Saturday, June 7, 2008

Photo hunter: Bad 'hare'

This is not really a hare, but I couldn't resist the pun. What's bad about it? Well, somebody thought it would be nice to release a couple of their rabbits on campus grounds. Couple that with the aww isn't that cute, and some rabbit feeders, and now the grounds look like this....

Each of the lumps in the distance is a rabbit, and all of the green spaces on campus look like this. While it may seem quite cute, I have to wonder about the diseases of such a population (breeding from a limited stock), if they've pushed the 'natural' fauna off campus (more natural than the rabbits anyway), and the irresponsibility of the original owner in abandoning their pets.

Monday, June 2, 2008

Animalpedia: Scallop (life photo meme)

Kingdom: Animalia
Phylum: Mollusca
Class: Bivalvia
Order: Osteroida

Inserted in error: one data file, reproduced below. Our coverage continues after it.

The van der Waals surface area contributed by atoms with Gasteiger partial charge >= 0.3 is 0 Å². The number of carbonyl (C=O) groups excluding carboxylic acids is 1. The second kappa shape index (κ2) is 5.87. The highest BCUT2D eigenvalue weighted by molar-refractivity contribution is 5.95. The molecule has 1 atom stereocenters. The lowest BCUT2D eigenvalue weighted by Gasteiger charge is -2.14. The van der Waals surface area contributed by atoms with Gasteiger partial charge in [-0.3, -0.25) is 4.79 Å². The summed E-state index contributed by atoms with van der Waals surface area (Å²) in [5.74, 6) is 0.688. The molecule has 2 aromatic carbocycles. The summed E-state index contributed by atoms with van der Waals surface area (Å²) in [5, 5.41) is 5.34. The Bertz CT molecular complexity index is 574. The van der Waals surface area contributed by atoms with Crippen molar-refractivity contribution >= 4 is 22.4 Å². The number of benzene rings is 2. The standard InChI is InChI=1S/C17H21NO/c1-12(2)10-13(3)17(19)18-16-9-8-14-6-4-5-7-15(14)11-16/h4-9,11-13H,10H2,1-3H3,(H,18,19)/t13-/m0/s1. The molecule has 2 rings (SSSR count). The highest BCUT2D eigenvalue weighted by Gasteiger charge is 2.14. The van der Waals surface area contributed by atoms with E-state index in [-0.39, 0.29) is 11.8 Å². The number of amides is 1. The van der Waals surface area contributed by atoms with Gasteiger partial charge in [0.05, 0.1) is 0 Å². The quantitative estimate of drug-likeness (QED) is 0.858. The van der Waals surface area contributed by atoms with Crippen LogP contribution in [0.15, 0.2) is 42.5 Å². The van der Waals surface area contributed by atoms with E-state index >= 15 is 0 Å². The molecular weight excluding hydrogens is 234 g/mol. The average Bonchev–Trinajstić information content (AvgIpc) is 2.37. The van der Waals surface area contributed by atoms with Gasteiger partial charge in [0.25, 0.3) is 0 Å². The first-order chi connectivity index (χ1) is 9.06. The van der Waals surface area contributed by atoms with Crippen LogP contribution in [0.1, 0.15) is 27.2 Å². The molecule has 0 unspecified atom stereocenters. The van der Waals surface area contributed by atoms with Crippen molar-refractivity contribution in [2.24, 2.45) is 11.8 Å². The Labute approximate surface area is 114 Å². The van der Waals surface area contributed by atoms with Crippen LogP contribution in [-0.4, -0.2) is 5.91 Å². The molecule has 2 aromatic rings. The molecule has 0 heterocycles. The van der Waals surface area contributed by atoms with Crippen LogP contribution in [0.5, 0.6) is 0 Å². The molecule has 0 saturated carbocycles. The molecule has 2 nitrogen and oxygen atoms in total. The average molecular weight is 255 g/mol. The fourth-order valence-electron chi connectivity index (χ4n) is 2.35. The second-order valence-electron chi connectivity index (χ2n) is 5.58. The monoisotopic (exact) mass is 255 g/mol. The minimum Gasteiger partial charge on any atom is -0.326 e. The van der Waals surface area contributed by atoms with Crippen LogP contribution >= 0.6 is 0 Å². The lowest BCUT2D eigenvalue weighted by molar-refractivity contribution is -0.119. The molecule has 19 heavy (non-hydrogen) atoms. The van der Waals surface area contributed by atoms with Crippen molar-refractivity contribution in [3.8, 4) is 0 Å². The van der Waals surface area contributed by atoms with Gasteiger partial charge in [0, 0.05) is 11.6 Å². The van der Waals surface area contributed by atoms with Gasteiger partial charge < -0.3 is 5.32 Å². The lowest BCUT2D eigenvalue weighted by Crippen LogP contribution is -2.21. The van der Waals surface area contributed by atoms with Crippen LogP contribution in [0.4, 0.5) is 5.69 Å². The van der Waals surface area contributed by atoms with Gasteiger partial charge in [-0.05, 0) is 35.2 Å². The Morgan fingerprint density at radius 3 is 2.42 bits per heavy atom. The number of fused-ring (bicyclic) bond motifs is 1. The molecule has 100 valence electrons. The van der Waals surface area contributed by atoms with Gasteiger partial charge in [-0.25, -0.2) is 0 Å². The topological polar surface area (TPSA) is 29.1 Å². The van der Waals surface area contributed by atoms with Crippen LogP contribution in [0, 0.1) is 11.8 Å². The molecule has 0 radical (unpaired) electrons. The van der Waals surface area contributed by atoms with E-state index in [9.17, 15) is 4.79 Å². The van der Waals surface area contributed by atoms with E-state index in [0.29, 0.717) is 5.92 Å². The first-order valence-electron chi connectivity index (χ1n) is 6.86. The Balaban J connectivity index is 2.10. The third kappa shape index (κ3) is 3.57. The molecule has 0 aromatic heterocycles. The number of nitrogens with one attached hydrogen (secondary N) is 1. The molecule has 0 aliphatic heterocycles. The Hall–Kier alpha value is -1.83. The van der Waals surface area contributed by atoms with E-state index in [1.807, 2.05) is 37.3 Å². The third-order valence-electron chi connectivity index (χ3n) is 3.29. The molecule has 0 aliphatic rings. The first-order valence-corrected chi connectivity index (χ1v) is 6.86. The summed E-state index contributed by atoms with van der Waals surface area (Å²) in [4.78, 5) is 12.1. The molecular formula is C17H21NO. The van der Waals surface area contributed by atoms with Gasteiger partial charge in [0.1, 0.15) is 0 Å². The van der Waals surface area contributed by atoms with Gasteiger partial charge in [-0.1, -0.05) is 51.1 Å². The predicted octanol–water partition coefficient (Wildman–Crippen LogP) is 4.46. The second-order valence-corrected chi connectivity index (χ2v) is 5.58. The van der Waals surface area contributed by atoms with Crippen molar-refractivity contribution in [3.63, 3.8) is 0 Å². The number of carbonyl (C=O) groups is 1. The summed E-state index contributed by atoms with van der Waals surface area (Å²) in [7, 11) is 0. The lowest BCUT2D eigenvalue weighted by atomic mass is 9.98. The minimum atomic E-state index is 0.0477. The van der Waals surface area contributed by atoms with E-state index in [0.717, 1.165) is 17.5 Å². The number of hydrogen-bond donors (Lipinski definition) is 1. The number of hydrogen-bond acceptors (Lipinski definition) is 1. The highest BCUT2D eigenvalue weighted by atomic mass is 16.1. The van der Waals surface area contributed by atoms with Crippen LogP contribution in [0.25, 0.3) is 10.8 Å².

This is most likely a rock scallop (Crassadoma gigantea), although it is unusual to find them lying loose like this at this size. They are free living until about 2 inches, when they attach to the substratum [1]. They then cement their right valve to something and they grow to fit the contours of what they attached to.

You can see the concentric rings of the gills on the inside, which they use to filter feed, and the small black dots on the outer ring of the orange mantle are the eyes. Of all of the molluscs, scallops have the most developed eye structure [2]. Most other molluscs posses pigment cups or eye spots. The scallop's eye is composed of a lens, two retinas (the distal retina, which faces towards the light, and the proximal retina, which faces away from the light source), and a reflective tapetum layer, which often gives scallop eyes a blue sheen. These eyes are most often used to detect changes in light levels, allowing free living scallops to escape when a potential predator passes.